Theory of Unbalanced Vibration, Theory of Balancing, Determination of Unbalanced Mass – Lab Report Example

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The paper “ Theory of Unbalanced Vibration, Theory of Balancing, Determination of Unbalanced Mass”   is a meaty version of a lab report on engineering and construction. Balancing is a crucial aspect of all mechanical systems particularly rotating mechanical elements, such as wheels, flywheels, shafts, pulleys, and gears among others. Unbalance in rotating elements of machines is usually a primary source of unbalanced vibrations, due to the development of unbalanced forces in rotating systems. Unbalanced forces create excessive vibrations that ultimately lead to premature failure of machine components and the entire machine system especially when unbalanced vibrations from rotating elements are transmitted to other parts of the machine system.

For example, vibrations from an unbalanced propeller shaft of an automotive can be transmitted to the body of the automotive, which will result in wearing out of the entire automotive. The magnitude of unbalanced forces and hence the intensity of unbalanced vibrations increases with an increase in rotation speeds. This project seeks to study the impact of unbalanced mass, eccentricity, and speed on unbalanced vibrations. Theory of Unbalanced VibrationThere are various sources of unbalanced vibrations in machine components including nonuniform machine wear, repairs, and production defects. Nonuniform machine wears: the occurrence of nonuniform wearing of machine components result in unbalanced masses within the respective component, which leads to unbalanced forces when the component is rotating.

This is usually prominent in automotive wheel rims where nonuniform wear, which leads to unbalanced vibrations, result from impact with hard objects. Repairs: repairs should be properly carried out to avoid unbalanced masses after the repair work. During several instances, vibrations from unbalanced forces usually begin after the first repair work on a machine component, such as a shaft.

These vibrations intensify with subsequent repair works wherein the rate of repair work on the respective component increases due to unbalanced vibrations. For example, repairing a broken shaft through welding can result in unbalanced vibrations especially if the shaft is not checked for balance. Production flaws: especially when a production unit does not have sufficient equipment for checking and ensuring that machine components are balanced. Unbalanced vibrations are usually eliminated through balancing, which is usually done on rotating machine elements, such as wheels.

During balancing, the existence of unbalanced vibrations is established and the masses causing unbalanced vibrations, alongside their relative position from the component’ s center of rotation. Technically, the distance between the unbalanced mass and the center of rotation of the component is known as eccentricity (e). The determination of unbalanced mass and eccentricity is followed by the addition of well-determined masses at strategic positions relative to the center of rotation of the component. The added mass (balancing mass) helps to distribute the mass of the component evenly to eliminate or reduce unbalanced vibrations. The intensity of unbalanced vibrations is not only dependent on the unbalanced mass and its distance from the center of rotation of the component, but also on the angular speed of rotation of the rotating component (Haddow 28).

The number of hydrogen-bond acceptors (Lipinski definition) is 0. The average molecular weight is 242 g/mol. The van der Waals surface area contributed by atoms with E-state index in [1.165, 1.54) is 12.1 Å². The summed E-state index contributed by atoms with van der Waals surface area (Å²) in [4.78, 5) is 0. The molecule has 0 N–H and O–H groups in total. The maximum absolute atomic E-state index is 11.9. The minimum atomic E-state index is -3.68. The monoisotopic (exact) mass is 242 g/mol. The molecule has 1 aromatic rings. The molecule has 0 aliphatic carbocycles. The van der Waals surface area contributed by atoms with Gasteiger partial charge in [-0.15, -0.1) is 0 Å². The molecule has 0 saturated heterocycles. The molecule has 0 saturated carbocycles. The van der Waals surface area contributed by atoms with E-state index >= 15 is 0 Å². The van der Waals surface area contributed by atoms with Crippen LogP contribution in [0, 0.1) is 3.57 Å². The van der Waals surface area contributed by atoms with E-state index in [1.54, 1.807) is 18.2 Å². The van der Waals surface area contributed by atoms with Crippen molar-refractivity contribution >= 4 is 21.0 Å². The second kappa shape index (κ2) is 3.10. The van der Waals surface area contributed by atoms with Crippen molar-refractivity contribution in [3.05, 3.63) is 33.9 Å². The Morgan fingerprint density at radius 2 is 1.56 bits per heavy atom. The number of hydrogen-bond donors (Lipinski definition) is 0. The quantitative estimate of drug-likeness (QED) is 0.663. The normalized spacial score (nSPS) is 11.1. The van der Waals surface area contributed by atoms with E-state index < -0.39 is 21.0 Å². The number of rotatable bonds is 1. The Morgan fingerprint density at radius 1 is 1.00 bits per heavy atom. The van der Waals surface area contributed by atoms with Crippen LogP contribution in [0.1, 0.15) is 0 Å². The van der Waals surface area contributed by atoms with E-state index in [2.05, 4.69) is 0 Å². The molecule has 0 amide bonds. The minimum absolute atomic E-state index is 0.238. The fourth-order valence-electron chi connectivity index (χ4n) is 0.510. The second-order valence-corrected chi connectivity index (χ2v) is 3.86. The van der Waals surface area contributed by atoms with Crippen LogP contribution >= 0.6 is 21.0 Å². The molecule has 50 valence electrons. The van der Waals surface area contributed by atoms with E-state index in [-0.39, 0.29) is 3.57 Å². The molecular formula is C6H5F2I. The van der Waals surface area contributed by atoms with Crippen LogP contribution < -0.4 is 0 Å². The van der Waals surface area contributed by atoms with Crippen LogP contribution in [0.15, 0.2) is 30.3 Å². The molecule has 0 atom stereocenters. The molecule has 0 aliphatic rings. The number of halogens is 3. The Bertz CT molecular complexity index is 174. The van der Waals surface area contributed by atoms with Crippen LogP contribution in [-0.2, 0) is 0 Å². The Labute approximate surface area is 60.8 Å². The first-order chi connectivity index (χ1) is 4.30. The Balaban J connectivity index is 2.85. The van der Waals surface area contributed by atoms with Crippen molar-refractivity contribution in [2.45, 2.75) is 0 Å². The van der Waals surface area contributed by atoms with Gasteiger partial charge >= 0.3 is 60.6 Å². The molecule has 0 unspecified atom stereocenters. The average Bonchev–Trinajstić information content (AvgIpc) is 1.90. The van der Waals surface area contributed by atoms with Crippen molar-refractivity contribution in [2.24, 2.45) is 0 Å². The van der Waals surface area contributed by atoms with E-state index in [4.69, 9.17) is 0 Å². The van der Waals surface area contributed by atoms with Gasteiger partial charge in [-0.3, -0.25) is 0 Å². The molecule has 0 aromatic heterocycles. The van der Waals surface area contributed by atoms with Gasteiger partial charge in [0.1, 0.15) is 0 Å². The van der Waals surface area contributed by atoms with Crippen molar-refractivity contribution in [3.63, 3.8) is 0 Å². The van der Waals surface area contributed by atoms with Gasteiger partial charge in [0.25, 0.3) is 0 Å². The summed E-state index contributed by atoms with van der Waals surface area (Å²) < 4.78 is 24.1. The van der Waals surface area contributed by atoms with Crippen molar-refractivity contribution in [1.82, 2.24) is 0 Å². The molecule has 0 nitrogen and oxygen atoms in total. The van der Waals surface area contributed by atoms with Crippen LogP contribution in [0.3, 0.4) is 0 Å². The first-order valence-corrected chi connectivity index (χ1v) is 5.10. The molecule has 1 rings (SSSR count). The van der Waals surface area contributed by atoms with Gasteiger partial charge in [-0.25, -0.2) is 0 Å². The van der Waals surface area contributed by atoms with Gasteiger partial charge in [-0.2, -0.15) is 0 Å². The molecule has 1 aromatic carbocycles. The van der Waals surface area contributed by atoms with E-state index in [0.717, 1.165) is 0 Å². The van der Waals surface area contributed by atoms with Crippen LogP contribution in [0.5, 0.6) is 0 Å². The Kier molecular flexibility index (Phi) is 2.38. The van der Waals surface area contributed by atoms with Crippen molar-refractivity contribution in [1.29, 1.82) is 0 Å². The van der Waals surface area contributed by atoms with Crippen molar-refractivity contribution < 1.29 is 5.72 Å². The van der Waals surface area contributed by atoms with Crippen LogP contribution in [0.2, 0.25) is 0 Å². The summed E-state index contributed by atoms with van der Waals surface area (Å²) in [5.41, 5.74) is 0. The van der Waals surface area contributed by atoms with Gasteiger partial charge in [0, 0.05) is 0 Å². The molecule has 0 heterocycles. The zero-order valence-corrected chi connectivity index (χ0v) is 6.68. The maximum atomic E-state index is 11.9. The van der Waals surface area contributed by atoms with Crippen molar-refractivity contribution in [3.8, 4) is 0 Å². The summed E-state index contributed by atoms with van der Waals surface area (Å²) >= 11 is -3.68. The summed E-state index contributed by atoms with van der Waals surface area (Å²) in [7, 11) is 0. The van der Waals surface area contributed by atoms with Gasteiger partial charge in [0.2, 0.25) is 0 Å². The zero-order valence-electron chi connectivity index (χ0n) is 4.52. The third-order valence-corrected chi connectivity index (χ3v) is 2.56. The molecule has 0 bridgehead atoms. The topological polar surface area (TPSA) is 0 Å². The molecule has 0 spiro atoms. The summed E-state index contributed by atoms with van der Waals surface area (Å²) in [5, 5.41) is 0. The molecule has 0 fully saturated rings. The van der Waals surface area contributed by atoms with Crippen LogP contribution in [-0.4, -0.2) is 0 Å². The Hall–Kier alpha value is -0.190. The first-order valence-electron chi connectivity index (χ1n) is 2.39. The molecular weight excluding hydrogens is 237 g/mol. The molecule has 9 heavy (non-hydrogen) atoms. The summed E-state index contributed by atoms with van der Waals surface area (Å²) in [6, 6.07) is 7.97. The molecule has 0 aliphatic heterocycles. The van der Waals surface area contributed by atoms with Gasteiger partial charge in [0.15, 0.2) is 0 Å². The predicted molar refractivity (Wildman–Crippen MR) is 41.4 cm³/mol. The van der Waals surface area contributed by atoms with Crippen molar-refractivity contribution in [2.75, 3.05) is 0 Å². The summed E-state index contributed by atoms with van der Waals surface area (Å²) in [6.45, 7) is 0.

Research experiments have shown that steady-state vibrations arising from unbalanced masses are proportional to the amount of the unbalanced mass (m) and its eccentricity (e) (Srinivas and Srinivas 95). Research experiments also show that steady-state unbalanced vibrations arising from unbalanced masses are proportional to the square of the rotation speed of the component under consideration (Haddow 28).

This means, therefore, that unbalanced vibrations increase with an increase in rotation speed. This is perhaps the concept of critical speed of rotation beyond which machine operation can be dangerous because it can lead to mechanical breakdown due to excessive vibrations. This is especially the case when unbalanced vibrations are beyond the bearing capacity of the rotating component, which depends on material properties and component geometry.

References

Cited Works

Dado, M & Abu-Farha, F. Mechanical Vibrations Lab, Manual. N.d. Web. January 04, 2013.

Grim, Gary K., Handler, John W. & Mitchell, Bruce J. The Basics of Balancing. Balance Technology, Inc. n.d.

Haddow, A. Mechanical Vibrations Laboratory Manual. 2009. Web. January 04, 2013.

MacCamhaoil, Macdara. Static and Dynamic Balancing of Rigid Rotors. Bruel & Kjaer. N.d.

Rao, Mohan & Karsen, Chuck. Mechanical Vibrations. MichiganTech. 2003.

Srinivas, Dukkipati & Srinivas Rao. Textbook of Mechanical Vibrations. PHI Learning Pvt. Ltd. 2004.

Stadelbauer, Douglas G. Balancing of Rotating Machinery. N.d. Web. January 04, 2013.

Vaughan, John. Static and Dynamic Balancing using Portable Measuring Equipment, the 2nd edition. Bruel & Kjaer. N.d.

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